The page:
L.A. in the summer of '69
I went downtown and bought some wine
I wasted my head on 3 quarts of juice
And now the grapes won't cut me loose

#3. “Wonderful Life” by Nick Cave and the Bad Seeds

Speak our secret into your hands
And hold it in between
Plunge your hands into the water
And drown it in the sea
There will be nothing between us, baby
But the air that we breathe

#2. “Wonderful World” by Sam Cooke

Don't know much about history,
Don't know much biology.
Don't know much about a science book,
Don't know much about the French I took.
But I do know that I love you,
And I know that if you love me too,
What a wonderful world this would be

#1. “What a Wonderful World” by Louis Armstrong

I see skies of blue and clouds of white
Bright sunny days, dark sacred nights
And I think to myself,
What a wonderful world

Tuesday, November 27, 2007

Stand By Me

One of the most adult kid movies I’ve ever seen is Stand By Me. Based on a short story by Stephen King, Stand By Me is a movie about four 12-year-old boys looking to find a dead body. But that description doesn’t do the film much justice because there’s so much more to it than that—and it’s greatly helped by the fantastic acting of River Phoenix (Chris), Jerry O’Connell (Vern), Wil Wheaton (Gordie) and Corey Feldman (Teddy).

If ever you want to see a movie with a kid old enough to hear the word “shit” and appreciate how much having a leech on your you-know-what would hurt, this is definitely worth a rent from Blockbuster or Netflix—especially with a slice of blueberry pie.

Here are my favorite lines from the movie:

Vern: Come on you guys, let's get moving.
Teddy: Yeah, by the time we get there, the kid won't even be dead anymore.

Vern: You guys wanna go see a dead body?

Teddy: Okay, you guys can go through the woods, but I am going right here across this bridge. And when you guys will get to the other side, I will be sitting in there, relaxing with my thoughts.
Gordie: Do you use your left hand or right hand to do that?
Teddy: You wish.

Chris: You four-eyed pile of shit.
Teddy: A pile of shit has a thousand eyes.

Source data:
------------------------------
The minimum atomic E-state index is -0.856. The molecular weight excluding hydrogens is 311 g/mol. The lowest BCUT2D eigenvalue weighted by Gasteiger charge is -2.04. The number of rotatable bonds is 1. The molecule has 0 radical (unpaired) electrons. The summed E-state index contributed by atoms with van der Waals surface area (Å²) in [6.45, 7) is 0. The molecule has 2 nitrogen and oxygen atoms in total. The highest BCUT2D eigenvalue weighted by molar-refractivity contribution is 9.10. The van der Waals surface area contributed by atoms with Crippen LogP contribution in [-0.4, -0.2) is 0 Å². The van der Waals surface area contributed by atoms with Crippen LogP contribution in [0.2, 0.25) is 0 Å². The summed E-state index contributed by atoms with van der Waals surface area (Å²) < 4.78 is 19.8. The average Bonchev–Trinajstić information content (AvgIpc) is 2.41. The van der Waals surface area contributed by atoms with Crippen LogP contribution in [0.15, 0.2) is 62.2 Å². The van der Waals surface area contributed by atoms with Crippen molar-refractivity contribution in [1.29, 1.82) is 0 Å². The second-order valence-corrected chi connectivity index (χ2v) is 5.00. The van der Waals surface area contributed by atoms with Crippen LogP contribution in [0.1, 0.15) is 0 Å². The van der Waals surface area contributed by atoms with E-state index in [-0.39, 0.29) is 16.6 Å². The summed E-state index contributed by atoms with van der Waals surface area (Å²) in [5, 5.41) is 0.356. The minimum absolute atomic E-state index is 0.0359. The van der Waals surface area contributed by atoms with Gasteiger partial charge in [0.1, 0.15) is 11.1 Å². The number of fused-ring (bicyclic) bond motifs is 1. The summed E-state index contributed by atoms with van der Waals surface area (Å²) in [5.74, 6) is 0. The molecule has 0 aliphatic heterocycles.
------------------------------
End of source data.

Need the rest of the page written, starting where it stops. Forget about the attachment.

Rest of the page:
Gordie: Fuck writing, I don't want to be a writer. It's stupid, it's a stupid waste of time.
Chris: That's your dad talking.
Gordie: Bullshit.
Chris: Bull true.

Gordie: I'll see ya.
Chris: Not if I see you first.

Vern: You think Mighty Mouse could beat up Superman?
Teddy: What are you, cracked?
Vern: No, I saw him on TV the other day, he was holding five elephants in one hand.
Teddy: Boy, you don't know nothing. Mighty Mouse is a cartoon. Superman's a real guy. There's no way a cartoon could beat up a real guy.
Vern: I guess you're right. It'd be a good fight though.

Gordie: Do you think I'm weird?
Chris: Definitely.
Gordie: No man, seriously. Am I weird?
Chris: Yeah, but so what? Everybody's weird.

Chris: It's like God gave you something, man. All those stories you can make up. And He said, this is what we got for you kid, try not to lose it. But kids lose everything unless there's someone there to look out for them.

Gordie: Alright, alright, Mickey's a mouse, Donald's a duck, Pluto's a dog, what's Goofy?
Vern: If I could only have one food for the rest of my life? That's easy, Pez, cherry-flavored Pez. No question about it.
Teddy: Goofy's a dog. He's definitely a dog.
Gordie: I knew the $64,000 question was fixed. There's no way anybody could no that much about opera!
Chris: He can't be a dog. He drives a car and wears a hat.
Gordie: Wagon Train's a really cool show, but did you notice they never get anywhere? They just keep wagon training.